We understand that allowing a caregiver into your loved one’s home is a major decision that requires a lot of trust. Our caregivers are fully screened before they are hired. Our screening protocol includes a criminal background check, DMV check, drug screening, ethics and integrity testing. In addition we have tools that help us match the right caregivers to clients - having in mind the client’s comfort level as well as peace of in mind to the family.

  • How About Temporary Services?

    Yes, we offer Respite Care. This allows family caregivers an opportunity to have a break from the daily stresses of providing care for a loved one to getting involved with their regular duties and other fun activities they miss doing.

  • How much does home care cost?

    The national average private-pay hourly rates for home health aides and homemaker/ companion services remain ranges between $19 to $23.

  • What is live-in care and how do I find a caregiver who will live in the home?

    Live-in care means the caregiver lives in the home most of the week, and may only leave on their days off or to accompany the client. They may be replaced by another live-in caregiver on their days off. They have their own bedroom, and sleep at night when the care-receiver is sleeping. All live-in caregivers require a break during the day and during the week and will have days off. There is usually more than one caregiver assigned to a live-in case if 7 day coverage is needed. Most private duty home care agencies can provide live-in services and hourly services. Hourly caregivers do not live in the home. Live-in care is not appropriate for everyone. Hourly services may be more appropriate for seniors who need 24/7 attention, cannot be left alone and need the caregivers to be awake at night.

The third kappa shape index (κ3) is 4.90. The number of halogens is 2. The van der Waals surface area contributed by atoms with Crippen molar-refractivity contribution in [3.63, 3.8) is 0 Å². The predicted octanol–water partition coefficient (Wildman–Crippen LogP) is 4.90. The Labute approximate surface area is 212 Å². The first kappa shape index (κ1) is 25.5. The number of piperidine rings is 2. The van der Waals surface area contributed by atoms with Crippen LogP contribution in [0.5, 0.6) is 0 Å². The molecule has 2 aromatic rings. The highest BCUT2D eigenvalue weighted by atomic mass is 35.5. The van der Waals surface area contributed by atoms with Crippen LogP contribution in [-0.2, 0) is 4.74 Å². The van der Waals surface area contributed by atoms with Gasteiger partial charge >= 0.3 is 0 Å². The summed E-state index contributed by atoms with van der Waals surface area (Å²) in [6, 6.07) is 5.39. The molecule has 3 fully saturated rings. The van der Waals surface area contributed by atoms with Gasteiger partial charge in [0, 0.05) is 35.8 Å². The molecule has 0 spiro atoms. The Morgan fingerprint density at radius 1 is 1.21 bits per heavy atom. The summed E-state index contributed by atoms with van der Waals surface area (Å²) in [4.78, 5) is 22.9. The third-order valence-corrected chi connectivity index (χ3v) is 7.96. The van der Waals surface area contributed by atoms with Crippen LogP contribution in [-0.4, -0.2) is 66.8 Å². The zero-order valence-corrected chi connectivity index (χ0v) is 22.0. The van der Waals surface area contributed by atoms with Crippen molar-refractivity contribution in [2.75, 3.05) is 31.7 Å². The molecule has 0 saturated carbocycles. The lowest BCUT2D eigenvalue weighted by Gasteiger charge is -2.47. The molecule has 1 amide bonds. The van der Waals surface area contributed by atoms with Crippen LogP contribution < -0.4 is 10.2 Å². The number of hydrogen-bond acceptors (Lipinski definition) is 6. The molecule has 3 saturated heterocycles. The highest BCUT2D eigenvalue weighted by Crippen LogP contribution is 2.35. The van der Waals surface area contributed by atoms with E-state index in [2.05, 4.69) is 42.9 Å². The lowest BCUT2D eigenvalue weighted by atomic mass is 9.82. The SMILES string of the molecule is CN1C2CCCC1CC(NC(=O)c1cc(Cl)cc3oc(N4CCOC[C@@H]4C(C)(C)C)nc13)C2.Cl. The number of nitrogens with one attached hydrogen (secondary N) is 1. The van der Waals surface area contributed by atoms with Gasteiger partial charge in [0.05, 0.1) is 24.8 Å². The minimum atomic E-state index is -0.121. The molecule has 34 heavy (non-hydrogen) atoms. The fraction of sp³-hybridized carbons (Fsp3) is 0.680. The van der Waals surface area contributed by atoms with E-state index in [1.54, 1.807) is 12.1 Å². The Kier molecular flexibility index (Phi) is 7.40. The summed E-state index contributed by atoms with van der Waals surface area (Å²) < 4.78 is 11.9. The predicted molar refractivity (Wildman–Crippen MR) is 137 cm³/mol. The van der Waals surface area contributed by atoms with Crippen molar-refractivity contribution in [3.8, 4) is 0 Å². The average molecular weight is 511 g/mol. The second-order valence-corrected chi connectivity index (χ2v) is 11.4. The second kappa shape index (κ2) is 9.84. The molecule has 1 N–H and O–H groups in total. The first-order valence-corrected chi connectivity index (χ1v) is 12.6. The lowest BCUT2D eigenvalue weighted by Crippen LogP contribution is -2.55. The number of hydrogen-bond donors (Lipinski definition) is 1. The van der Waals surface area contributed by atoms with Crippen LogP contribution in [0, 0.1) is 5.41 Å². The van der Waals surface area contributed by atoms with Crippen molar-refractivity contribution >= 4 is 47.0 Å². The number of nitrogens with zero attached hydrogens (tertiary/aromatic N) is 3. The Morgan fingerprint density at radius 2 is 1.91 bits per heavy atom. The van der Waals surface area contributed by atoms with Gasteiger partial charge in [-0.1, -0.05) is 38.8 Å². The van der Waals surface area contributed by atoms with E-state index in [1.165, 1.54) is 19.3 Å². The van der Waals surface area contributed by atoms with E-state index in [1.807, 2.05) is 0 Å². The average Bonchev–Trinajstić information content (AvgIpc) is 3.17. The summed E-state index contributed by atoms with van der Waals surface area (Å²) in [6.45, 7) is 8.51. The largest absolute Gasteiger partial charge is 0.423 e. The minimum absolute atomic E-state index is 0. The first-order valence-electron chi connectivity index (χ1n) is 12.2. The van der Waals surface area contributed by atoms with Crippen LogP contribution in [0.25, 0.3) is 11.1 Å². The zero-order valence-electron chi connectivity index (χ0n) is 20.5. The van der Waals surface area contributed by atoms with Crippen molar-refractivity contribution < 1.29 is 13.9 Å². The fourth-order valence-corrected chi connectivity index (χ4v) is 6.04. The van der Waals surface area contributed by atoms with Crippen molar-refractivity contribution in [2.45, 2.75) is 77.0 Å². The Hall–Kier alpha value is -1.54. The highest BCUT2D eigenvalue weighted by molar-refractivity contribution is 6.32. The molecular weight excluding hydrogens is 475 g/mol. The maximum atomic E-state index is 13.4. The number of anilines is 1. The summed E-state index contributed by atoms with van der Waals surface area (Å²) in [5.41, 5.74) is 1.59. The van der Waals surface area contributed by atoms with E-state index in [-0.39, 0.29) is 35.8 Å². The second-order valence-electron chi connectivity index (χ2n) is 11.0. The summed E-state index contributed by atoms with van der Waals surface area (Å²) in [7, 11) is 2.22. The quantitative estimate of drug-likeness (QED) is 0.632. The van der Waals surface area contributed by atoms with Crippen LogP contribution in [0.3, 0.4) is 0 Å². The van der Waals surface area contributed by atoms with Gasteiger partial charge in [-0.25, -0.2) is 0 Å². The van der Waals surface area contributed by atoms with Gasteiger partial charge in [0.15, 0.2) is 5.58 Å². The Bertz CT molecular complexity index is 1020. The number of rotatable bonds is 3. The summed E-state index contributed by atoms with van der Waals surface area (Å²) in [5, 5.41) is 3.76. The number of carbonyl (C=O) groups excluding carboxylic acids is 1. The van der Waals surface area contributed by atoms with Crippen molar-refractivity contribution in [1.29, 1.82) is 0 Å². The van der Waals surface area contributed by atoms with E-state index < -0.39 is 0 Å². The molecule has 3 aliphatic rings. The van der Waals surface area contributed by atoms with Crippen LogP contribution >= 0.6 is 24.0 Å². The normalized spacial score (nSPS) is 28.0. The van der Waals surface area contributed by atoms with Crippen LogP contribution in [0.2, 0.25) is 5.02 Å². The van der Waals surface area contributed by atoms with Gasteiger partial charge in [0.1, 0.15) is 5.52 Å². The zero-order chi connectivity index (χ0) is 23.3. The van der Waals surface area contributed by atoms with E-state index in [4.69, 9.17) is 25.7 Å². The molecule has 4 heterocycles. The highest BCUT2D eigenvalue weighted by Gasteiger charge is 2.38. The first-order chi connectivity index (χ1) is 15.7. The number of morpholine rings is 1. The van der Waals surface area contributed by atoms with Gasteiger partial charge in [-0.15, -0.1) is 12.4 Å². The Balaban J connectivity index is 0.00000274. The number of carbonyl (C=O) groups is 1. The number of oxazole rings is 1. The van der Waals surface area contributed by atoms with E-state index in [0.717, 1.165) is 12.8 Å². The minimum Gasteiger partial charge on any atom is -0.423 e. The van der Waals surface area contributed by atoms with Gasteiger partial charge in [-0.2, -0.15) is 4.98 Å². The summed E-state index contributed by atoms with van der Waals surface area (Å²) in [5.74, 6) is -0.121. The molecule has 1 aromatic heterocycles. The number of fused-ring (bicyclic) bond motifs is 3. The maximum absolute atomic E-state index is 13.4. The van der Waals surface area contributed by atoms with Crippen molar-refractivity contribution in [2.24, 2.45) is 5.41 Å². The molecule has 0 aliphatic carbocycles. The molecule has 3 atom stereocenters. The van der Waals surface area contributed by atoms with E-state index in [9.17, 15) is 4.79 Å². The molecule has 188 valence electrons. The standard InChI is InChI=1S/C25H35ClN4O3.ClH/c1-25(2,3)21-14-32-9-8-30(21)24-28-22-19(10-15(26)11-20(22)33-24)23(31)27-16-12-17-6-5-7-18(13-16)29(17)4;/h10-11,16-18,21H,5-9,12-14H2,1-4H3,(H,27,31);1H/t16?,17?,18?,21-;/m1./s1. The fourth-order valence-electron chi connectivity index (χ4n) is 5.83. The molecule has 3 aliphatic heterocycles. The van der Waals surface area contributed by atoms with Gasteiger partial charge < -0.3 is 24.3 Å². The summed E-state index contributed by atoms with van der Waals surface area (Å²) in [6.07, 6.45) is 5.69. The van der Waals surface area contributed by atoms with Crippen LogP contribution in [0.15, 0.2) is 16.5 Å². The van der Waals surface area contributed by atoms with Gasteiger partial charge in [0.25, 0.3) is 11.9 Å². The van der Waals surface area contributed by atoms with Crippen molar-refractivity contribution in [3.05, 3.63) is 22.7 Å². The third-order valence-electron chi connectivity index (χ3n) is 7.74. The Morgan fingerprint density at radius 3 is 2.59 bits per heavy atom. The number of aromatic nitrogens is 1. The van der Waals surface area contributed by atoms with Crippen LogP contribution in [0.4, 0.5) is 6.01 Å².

• What if my loved one doesn't want help?

    Do some home care agencies specialize in Alzheimer’s Care at home?

  • What is “respite” care and does every home care agency provide that type of care?

    Respite care is the provision of short-term, temporary relief to those who are caring for family members. Respite might be for a day, a week, or just a few hours. Most family caregivers need a break from time to time to take care of themselves and enjoy life. Charism Home Care can provide respite care from 1 hour to 24 hours a day.

  • Do all home care agencies do background checks on their caregivers?

    All agencies should do a criminal background check on their employees. Charism Home Care performs criminal background checks as well as drug screening on all employees.

  • What does “insured” mean, and is that an important requirement for home care agencies?

    Insurance covers liability issues that may arise in the course of someone’s work. If a caregiver is injured in a fall, the agency’s insurance would provide compensation, not you or your insurance carrier. Charism Home Care carries professional liability insurance for all of our employees.

  • What happens if a caregiver does not show up for their shift?

    From time to time caregivers may call in sick, have a flat tire on the way to work, or a family emergency that requires them to take the day off. A supervisor at Charism Home Care is immediately alerted and will provide a backup caregiver if the designated person is unable to arrive for the scheduled visit.